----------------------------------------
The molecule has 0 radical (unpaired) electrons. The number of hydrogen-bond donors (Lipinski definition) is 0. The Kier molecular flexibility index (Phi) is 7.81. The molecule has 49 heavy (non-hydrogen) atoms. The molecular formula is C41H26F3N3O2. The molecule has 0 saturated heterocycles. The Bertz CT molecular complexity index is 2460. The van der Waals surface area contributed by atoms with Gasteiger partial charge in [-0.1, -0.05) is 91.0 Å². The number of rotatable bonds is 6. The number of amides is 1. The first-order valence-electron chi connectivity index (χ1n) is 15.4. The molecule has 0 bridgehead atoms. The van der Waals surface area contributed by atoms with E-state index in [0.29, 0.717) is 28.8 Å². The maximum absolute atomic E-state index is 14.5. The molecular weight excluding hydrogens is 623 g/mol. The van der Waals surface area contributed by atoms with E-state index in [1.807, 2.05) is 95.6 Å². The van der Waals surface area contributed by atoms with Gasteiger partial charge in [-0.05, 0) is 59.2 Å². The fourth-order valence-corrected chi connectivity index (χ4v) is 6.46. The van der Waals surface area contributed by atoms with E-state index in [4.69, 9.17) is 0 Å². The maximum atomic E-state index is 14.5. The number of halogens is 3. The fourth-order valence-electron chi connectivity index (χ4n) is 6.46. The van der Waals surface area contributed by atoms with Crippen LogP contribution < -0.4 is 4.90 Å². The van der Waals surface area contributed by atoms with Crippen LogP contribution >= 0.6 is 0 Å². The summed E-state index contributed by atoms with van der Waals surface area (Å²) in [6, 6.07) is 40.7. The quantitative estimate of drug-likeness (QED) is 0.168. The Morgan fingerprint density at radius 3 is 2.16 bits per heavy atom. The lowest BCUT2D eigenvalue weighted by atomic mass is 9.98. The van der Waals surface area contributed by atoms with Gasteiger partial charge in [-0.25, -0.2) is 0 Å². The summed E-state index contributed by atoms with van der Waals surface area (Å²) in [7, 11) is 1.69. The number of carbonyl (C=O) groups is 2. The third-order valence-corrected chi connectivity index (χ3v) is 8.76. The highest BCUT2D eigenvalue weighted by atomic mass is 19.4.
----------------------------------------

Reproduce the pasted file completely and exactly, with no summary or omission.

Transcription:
The molecule has 0 radical (unpaired) electrons. The number of hydrogen-bond donors (Lipinski definition) is 0. The Kier molecular flexibility index (Phi) is 7.81. The molecule has 49 heavy (non-hydrogen) atoms. The molecular formula is C41H26F3N3O2. The molecule has 0 saturated heterocycles. The Bertz CT molecular complexity index is 2460. The van der Waals surface area contributed by atoms with Gasteiger partial charge in [-0.1, -0.05) is 91.0 Å². The number of rotatable bonds is 6. The number of amides is 1. The first-order valence-electron chi connectivity index (χ1n) is 15.4. The molecule has 0 bridgehead atoms. The van der Waals surface area contributed by atoms with E-state index in [0.29, 0.717) is 28.8 Å². The maximum absolute atomic E-state index is 14.5. The molecular weight excluding hydrogens is 623 g/mol. The van der Waals surface area contributed by atoms with E-state index in [1.807, 2.05) is 95.6 Å². The van der Waals surface area contributed by atoms with Gasteiger partial charge in [-0.05, 0) is 59.2 Å². The fourth-order valence-corrected chi connectivity index (χ4v) is 6.46. The van der Waals surface area contributed by atoms with E-state index in [4.69, 9.17) is 0 Å². The maximum atomic E-state index is 14.5. The number of halogens is 3. The fourth-order valence-electron chi connectivity index (χ4n) is 6.46. The van der Waals surface area contributed by atoms with Crippen LogP contribution < -0.4 is 4.90 Å². The van der Waals surface area contributed by atoms with Crippen LogP contribution >= 0.6 is 0 Å². The summed E-state index contributed by atoms with van der Waals surface area (Å²) in [6, 6.07) is 40.7. The quantitative estimate of drug-likeness (QED) is 0.168. The Morgan fingerprint density at radius 3 is 2.16 bits per heavy atom. The lowest BCUT2D eigenvalue weighted by atomic mass is 9.98. The van der Waals surface area contributed by atoms with Gasteiger partial charge in [-0.25, -0.2) is 0 Å². The summed E-state index contributed by atoms with van der Waals surface area (Å²) in [7, 11) is 1.69. The number of carbonyl (C=O) groups is 2. The third-order valence-corrected chi connectivity index (χ3v) is 8.76. The highest BCUT2D eigenvalue weighted by atomic mass is 19.4.